Why do college students so often treat philosophy as wholly distinct from and subordinate to science? In my experience, four reasons stand out.
One has to do with a lack of historical awareness. College students tend to think that departmental divisions mirror sharp divisions in the world, and so they cannot appreciate that philosophy and science, as well as the purported divide between them, are dynamic human creations. Some of the subjects that are now labelled ‘science’ once fell under different headings. Physics, the most secure of the sciences, was once the purview of ‘natural philosophy’. And music was once at home in the faculty of mathematics. The scope of science has both narrowed and broadened, depending on the time and place and cultural contexts where it was practised.
Another reason has to do with concrete results. Science solves real-world problems. It gives us technology: things that we can touch, see and use. It gives us vaccines, GMO crops, and painkillers. Philosophy doesn’t seem, to the students, to have any tangibles to show. But, to the contrary, philosophical tangibles are many: Albert Einstein’s philosophical thought experiments made Cassini possible. Aristotle’s logic is the basis for computer science, which gave us laptops and smartphones. And philosophers’ work on the mind-body problem set the stage for the emergence of neuropsychology and therefore brain-imagining technology. Philosophy has always been quietly at work in the background of science.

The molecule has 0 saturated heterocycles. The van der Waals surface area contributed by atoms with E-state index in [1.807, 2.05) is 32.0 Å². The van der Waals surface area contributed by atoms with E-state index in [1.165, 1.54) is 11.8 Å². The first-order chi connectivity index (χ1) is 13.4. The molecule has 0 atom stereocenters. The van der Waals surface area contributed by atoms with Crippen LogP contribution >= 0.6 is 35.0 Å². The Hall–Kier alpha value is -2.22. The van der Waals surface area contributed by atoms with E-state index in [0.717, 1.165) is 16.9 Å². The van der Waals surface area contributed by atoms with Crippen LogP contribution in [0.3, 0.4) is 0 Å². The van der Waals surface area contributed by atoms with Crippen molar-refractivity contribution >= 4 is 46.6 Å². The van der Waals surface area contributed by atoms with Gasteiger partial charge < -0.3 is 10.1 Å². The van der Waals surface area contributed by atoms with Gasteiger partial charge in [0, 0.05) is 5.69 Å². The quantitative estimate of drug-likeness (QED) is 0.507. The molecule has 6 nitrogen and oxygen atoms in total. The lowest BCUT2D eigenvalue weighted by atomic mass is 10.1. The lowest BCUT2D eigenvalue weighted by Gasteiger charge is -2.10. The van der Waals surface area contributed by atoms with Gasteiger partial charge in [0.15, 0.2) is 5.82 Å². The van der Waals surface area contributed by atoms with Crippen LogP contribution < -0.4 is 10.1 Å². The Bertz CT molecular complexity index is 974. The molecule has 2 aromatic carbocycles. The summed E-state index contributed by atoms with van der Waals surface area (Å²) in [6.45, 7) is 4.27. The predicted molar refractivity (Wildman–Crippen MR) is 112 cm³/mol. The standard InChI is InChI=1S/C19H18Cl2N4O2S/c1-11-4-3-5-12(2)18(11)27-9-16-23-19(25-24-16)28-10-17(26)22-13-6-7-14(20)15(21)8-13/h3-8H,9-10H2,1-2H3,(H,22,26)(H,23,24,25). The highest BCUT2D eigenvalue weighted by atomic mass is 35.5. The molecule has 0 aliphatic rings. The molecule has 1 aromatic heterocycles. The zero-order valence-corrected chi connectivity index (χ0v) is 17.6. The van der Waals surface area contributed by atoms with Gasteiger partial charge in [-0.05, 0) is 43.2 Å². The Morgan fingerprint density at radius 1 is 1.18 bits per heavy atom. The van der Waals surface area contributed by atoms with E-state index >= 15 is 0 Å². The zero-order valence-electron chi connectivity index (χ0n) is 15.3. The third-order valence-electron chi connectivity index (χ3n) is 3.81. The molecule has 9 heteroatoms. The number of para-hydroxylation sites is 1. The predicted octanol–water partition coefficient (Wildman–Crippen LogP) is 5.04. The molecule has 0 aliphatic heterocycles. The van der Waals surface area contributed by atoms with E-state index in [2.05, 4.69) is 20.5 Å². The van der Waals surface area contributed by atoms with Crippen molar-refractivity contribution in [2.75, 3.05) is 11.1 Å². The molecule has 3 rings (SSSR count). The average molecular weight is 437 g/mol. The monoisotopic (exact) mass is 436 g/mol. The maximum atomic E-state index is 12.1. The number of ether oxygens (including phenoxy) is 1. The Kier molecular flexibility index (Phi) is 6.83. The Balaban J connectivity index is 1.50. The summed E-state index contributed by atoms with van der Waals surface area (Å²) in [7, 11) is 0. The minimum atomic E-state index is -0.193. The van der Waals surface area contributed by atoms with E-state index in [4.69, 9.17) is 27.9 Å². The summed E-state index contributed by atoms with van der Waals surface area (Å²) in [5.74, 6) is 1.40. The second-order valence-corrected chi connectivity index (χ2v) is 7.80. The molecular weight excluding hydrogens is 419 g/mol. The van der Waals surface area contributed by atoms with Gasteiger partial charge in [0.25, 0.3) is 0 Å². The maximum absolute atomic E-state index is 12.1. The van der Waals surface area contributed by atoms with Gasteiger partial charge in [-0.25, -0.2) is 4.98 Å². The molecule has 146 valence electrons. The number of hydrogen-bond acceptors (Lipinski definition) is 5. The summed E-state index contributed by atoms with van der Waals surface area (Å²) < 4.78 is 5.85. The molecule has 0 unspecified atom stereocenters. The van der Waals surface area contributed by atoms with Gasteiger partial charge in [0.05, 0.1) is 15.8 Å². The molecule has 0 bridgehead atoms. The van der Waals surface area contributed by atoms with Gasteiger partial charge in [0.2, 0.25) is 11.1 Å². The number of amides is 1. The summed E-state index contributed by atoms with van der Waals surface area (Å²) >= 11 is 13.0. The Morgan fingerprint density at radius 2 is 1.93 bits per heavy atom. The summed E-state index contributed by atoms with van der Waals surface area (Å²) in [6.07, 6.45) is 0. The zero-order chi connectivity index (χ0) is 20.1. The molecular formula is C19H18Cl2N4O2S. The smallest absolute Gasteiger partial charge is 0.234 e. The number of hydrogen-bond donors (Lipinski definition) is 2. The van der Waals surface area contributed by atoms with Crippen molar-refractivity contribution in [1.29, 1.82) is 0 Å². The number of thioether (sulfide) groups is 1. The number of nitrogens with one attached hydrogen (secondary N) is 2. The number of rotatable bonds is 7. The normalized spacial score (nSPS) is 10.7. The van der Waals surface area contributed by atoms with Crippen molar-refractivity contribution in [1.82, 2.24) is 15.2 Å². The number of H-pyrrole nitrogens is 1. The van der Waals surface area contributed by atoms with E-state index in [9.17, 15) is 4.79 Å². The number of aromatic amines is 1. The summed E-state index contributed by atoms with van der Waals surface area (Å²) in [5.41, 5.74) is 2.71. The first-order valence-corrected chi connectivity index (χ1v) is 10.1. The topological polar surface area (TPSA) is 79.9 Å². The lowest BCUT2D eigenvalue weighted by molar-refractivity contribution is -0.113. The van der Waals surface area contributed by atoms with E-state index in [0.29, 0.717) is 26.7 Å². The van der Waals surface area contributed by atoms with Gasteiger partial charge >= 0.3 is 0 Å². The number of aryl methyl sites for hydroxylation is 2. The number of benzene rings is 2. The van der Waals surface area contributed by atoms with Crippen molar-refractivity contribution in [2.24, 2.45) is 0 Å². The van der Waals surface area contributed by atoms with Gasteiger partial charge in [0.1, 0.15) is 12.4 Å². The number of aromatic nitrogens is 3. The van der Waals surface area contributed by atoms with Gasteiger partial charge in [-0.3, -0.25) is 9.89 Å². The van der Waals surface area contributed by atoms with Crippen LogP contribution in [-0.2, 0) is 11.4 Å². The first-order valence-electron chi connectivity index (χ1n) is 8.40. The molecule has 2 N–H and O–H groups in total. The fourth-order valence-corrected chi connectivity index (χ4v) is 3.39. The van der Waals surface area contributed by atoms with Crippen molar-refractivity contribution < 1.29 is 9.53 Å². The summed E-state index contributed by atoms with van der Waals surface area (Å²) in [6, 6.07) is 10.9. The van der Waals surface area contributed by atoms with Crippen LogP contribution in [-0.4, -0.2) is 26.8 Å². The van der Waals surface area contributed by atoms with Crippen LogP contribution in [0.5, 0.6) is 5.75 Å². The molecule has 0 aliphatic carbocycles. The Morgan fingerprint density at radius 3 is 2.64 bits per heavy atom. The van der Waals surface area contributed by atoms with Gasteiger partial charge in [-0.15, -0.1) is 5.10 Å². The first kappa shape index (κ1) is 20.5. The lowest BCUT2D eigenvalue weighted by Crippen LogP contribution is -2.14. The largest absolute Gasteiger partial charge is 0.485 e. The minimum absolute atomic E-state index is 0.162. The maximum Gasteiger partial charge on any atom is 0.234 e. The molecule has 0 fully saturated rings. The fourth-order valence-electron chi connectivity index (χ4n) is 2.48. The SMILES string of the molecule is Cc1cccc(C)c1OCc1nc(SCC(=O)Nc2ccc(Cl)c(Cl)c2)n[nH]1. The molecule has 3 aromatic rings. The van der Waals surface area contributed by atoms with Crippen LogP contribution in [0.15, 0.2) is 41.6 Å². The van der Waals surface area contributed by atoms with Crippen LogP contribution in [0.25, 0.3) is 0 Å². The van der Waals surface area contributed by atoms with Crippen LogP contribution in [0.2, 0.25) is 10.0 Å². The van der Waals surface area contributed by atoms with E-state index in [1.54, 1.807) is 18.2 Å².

A third reason has to do with concerns about truth, objectivity and bias. Science, students insist, is purely objective, and anyone who challenges that view must be misguided. A person is not deemed to be objective if she approaches her research with a set of background assumptions. Instead, she’s ‘ideological’. But all of us are ‘biased’ and our biases fuel the creative work of science. This issue can be difficult to address, because a naive conception of objectivity is so ingrained in the popular image of what science is. To approach it, I invite students to look at something nearby without any presuppositions. I then ask them to tell me what they see. They pause… and then recognise that they can’t interpret their experiences without drawing on prior ideas. Once they notice this, the idea that it can be appropriate to ask questions about objectivity in science ceases to be so strange.
The fourth source of students’ discomfort comes from what they take science education to be. One gets the impression that they think of science as mainly itemising the things that exist – ‘the facts’ – and of science education as teaching them what these facts are. I don’t conform to these expectations. But as a philosopher, I am mainly concerned with how these facts get selected and interpreted, why some are regarded as more significant than others, the ways in which facts are infused with presuppositions, and so on.